The Group of Seven (G-7) advanced nations favor a temporary halt to debt payments from the world's poorest countries, but only if Group of 20 (G-20) governments also agree, G-7 finance ministers said Tuesday.
In a joint statement, G-7 finance ministers and central bankers said they were ready to provide "a time-bound suspension on debt service payments due on official bilateral claims for all countries eligible for World Bank concessional financing" if joined by China and other countries in the G-20 major economies, and as agreed with the Paris Club group of creditors.
"There's no doubt the global economy will come under pressure from the coronavirus pandemic," Japanese Finance Minister Taro Aso told reporters after attending the teleconference.
The G-20 includes major emerging market economies like China, Russia, Brazil and Turkey.
Earlier on Monday, World Bank Managing Director Axel van Trotsenburg said the agency is seeing "a huge willingness" on the part of official bilateral creditors to suspend debt payments by the world's poorest countries so they can focus on fighting the coronavirus pandemic.
He said the G-20 and G-7 countries had been largely supportive of a call by the World Bank and International Monetary Fund (IMF) for a temporary halt in debt payments.
"Everybody understands that we need to help the poorest countries. There is a huge willingness – as in nobody is questioning that, absolutely nobody," he told Reuters in an interview. "I think we are in a good place to move forward."
The World Bank and the IMF have begun disbursing emergency aid to countries struggling to contain the virus and mitigate its economic impact. They first issued their call for debt relief on March 25, but China – a major creditor – and other G-20 nations have not formally endorsed the proposal.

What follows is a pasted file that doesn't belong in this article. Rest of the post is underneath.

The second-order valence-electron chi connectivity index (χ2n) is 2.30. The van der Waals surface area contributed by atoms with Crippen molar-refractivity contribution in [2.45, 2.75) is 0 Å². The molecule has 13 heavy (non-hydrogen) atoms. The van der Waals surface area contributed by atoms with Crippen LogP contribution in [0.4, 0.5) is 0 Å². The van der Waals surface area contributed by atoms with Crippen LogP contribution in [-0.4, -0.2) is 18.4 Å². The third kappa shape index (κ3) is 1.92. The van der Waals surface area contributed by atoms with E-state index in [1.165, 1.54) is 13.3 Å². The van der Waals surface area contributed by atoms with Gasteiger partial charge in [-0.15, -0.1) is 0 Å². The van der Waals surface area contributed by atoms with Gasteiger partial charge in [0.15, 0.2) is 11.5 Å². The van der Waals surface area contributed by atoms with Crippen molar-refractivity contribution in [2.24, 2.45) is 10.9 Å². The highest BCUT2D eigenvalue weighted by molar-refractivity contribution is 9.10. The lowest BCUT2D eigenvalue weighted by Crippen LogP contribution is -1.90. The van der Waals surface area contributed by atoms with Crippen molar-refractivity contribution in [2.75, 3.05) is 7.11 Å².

The two institutions are urging China and other big creditors to suspend debt payments from May 1 for International Development Association (IDA) countries that are home to a quarter of the world's population and two-thirds of the world's population living in extreme poverty. With a combined gross domestic product (GDP) of around $2 trillion, those countries face official bilateral debt service obligations of $14 billion through the end of 2020, the World Bank estimates.
The IMF announced on Monday the first round of debt relief grants to 25 of its poorest member countries, including Afghanistan, Mali, Haiti and Yemen.
The funds will cover those countries' debt service payments to the Fund for the next six months, but the IMF is pushing donor countries to more than double the $500 million available in its Catastrophe Containment and Relief Trust so it can extend the debt relief for a full two years.
The World Bank has already approved $2.1 billion in emergency funding for 32 countries to respond to the COVID-19 crisis, with decisions on 40 more expected this month.
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